I overheard a group of women say they were fed up with sorting through dating site creeps. A lady with silky white-hair who was holding court dazzled them with a daring new slant on dating. “It’s surefire,” she said, “and doesn’t involve awkward moments.”
Decades older and more than amusing, the matriarch delivered a Theresa Talk (Ted wouldn’t discuss this sort of thing). The process she ascribed to was hardly seductive. Nevertheless, “it works like a charm,” she said. “Actually, it used to work like a charm.”
“Ladies,” she began, “You have computers, handhelds and dating sites. What on earth for? All you need is the daily obituaries.”
Obituaries? The young ones laughed, mostly from shock.
“My friend Judy, a widow on the far side of hot flashes, couldn’t compete with younger women. Her friends, three to be exact, were in the same boat. Together they devised a strategy. Read the obituaries. Find a deceased wife and viewing information. Memorize every detail about her. Study her family like you’re cramming for an exam. Google the husband, the rich guy you aim to scoop up. Check each link. You will meet him at the service.”
There were rules: scrub up, dress conservatively, wear a string of pearls and forget anything that suggests good legs. Have your hair styled and nails manicured…you will be shaking hands.
The matriarch’s friends invited her to go along. “We met in the funeral home’s parking lot,” she said, “and practiced solemn expressions. An usher led us to a row of seats where we prayed and glanced around (casing the joint, if you will) without being obvious.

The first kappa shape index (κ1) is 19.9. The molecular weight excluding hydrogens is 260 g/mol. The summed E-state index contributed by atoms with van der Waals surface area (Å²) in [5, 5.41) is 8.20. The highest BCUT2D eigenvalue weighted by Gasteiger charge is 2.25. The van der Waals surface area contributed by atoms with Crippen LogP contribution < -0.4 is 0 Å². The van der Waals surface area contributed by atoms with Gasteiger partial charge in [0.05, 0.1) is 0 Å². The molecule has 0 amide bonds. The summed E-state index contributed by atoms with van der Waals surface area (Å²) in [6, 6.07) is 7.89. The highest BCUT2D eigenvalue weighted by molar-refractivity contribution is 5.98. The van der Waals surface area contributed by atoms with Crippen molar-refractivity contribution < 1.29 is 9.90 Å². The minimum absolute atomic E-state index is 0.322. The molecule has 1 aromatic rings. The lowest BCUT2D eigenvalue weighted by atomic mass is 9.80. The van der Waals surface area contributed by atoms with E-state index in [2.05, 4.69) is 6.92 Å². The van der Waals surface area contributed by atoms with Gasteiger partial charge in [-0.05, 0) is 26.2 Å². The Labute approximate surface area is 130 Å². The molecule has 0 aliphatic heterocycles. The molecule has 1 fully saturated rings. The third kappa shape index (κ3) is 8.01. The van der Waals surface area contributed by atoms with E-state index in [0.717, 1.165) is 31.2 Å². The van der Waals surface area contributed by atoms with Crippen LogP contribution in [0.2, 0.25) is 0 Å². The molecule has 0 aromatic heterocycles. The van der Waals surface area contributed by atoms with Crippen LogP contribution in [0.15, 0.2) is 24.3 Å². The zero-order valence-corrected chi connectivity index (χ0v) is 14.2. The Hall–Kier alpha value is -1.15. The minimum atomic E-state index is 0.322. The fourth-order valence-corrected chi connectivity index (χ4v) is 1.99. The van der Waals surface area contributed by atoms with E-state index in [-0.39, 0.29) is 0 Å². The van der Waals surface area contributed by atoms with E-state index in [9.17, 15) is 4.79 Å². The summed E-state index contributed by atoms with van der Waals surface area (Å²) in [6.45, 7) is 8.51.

“Judy led us forward to greet the family. We remembered the plan: never make eye contact until you meet the widower. We stood behind her like a brick wall so she could hold him captive. Brent was his name, a meticulously dressed man who didn’t recognize her. Judy explained she was a friend from his wife’s garden club, country club or bridge club. She oozed sincerity; even made a sound that passed for a whimper and said she had lost her husband…she understood his pain. He nodded, said he appreciated her thoughts and thanked her. She wished him well, clasped his hand and said, ‘I’ll be in touch, I promise.’
“I was ready to celebrate her success, but the others had three more viewings. They wore me out. Judy said it’s easier in the city. The chapels are only five minutes apart. You can walk then go to dinner.”
The matriarch continued, “After a week or so and never longer––these guys go off the market fast––the women made a dynamite casserole and took it to the residence. If the widower was home, great if not she left it where he would find it and taped a note to the door with her contact information. At times they didn’t have the home address so they attended the burial and followed the mourners to his house.
The strategy worked. Why wouldn’t it, they knew all about the guy beforehand, the obit was like a resume. It took two years, but their lives were reborn.
One by one they chose a long-term investment over chasing slugs online and landed a keeper.